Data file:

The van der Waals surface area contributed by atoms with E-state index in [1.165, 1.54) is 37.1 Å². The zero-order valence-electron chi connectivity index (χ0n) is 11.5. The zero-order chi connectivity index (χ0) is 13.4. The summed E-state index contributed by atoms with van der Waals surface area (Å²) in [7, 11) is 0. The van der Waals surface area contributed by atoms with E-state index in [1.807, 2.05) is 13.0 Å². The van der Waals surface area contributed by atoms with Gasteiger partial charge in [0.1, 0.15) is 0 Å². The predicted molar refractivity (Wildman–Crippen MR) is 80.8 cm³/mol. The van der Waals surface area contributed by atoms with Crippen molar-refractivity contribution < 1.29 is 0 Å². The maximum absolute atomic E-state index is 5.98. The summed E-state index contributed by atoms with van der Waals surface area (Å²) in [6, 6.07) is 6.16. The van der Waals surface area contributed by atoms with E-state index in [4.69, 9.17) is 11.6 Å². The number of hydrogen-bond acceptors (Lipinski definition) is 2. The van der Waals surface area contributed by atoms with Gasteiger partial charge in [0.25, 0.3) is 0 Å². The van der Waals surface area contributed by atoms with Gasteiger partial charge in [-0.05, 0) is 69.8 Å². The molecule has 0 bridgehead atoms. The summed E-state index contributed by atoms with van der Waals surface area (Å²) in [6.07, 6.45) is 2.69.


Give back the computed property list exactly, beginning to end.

The van der Waals surface area contributed by atoms with E-state index in [1.165, 1.54) is 37.1 Å². The zero-order valence-electron chi connectivity index (χ0n) is 11.5. The zero-order chi connectivity index (χ0) is 13.4. The summed E-state index contributed by atoms with van der Waals surface area (Å²) in [7, 11) is 0. The van der Waals surface area contributed by atoms with E-state index in [1.807, 2.05) is 13.0 Å². The van der Waals surface area contributed by atoms with Gasteiger partial charge in [0.1, 0.15) is 0 Å². The predicted molar refractivity (Wildman–Crippen MR) is 80.8 cm³/mol. The van der Waals surface area contributed by atoms with Crippen molar-refractivity contribution < 1.29 is 0 Å². The maximum absolute atomic E-state index is 5.98. The summed E-state index contributed by atoms with van der Waals surface area (Å²) in [6, 6.07) is 6.16. The van der Waals surface area contributed by atoms with E-state index in [4.69, 9.17) is 11.6 Å². The number of hydrogen-bond acceptors (Lipinski definition) is 2. The van der Waals surface area contributed by atoms with Gasteiger partial charge in [0.25, 0.3) is 0 Å². The van der Waals surface area contributed by atoms with Gasteiger partial charge in [-0.05, 0) is 69.8 Å². The molecule has 0 bridgehead atoms. The summed E-state index contributed by atoms with van der Waals surface area (Å²) in [6.07, 6.45) is 2.69.